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Friday, February 5, 2016

Should Oregon’s local governments get to ban GMO crops?

Feb. 5, 2016
Tracy Loew, Statesman Journal

The battle over genetically engineered crops has returned to the Legislature.

A House committee on Thursday heard testimony on the first of two bills that would repeal parts of 2013’s Senate Bill 863, which prohibits local governments from regulating crops or seeds. That bill was quickly passed during a special legislative session after Jackson County qualified a local GMO ban for the ballot. Jackson County was exempt and that ban has gone into effect.

Rep. Peter Buckley, D-Ashland, told the committee the law was written so broadly that it prohibits any local regulation of plants, including city ordinances regulating overgrown yards, city tree policies, and lawmakers’ own desire to let counties regulate marijuana.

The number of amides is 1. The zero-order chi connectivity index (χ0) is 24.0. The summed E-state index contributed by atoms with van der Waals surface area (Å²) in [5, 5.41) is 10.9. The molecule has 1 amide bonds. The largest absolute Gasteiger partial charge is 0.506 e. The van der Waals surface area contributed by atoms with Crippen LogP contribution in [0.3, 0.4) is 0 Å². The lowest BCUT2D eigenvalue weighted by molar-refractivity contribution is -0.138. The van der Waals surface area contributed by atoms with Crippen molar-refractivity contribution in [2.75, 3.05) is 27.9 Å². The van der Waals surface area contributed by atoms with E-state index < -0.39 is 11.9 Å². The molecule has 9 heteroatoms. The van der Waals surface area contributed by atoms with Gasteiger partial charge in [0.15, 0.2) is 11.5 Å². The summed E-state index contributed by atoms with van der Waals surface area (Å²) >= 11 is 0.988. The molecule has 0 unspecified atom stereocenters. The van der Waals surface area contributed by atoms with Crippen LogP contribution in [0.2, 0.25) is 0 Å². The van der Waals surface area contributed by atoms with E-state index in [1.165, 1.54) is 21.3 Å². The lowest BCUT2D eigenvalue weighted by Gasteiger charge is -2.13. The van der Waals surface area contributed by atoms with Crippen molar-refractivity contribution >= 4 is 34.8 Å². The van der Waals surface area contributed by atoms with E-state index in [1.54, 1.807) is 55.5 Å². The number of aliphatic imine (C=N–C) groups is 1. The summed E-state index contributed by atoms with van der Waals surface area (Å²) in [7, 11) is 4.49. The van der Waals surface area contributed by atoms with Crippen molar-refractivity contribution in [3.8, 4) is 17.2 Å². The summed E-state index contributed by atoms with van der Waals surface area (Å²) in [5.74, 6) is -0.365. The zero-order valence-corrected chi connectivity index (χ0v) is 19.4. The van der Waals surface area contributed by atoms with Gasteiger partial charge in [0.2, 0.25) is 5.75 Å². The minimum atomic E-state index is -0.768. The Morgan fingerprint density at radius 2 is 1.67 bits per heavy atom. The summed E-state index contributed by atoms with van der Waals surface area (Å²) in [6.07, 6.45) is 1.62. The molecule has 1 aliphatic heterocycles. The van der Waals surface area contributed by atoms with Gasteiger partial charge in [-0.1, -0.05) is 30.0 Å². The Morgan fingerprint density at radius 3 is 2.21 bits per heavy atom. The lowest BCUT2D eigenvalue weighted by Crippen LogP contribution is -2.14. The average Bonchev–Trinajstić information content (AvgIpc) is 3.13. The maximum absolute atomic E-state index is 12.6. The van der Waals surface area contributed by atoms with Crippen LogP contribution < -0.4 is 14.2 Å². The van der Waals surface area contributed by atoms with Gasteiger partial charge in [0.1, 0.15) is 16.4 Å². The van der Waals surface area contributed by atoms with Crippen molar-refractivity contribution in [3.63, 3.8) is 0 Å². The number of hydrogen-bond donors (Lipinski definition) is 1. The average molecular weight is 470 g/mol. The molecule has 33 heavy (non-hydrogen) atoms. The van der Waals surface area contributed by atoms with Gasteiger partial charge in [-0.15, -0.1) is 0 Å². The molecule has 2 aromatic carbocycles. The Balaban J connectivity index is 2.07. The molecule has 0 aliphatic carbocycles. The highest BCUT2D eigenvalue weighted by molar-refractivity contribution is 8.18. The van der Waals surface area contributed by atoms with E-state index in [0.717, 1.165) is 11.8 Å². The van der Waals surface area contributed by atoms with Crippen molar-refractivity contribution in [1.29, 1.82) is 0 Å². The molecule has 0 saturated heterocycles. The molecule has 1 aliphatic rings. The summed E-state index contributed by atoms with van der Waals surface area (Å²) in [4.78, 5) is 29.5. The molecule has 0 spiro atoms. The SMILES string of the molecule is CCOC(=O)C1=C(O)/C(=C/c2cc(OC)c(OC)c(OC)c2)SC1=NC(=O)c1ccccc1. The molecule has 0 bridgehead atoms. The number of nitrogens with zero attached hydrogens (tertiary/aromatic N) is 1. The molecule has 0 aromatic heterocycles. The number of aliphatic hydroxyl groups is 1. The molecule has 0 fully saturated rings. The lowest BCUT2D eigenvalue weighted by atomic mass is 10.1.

“It’s added a level of confusion. We’re going to see more and more legal conflicts,” he said.

Buckley’s HB 4041 would remove “products of seeds” from the statute. He told the committee it wouldn’t reverse the local preemption created by the 2013 law.

But some committee members disagreed.

“This would gut the grand bargain then. It would gut that,” Rep. Mike Nearman, R-Dallas, said.

Several area farmers testified about the difficulties a “patchwork of local regulations” would present to those who farm in multiple counties.

Ivan Maluski, policy director for Friends of Family Farmers, countered that there’s been no action on a statewide solution to the conflict between GMO and non-GMO farmers, something that then Gov. Kitzhaber committed to in writing to win legislative support for the legislation in 2013.

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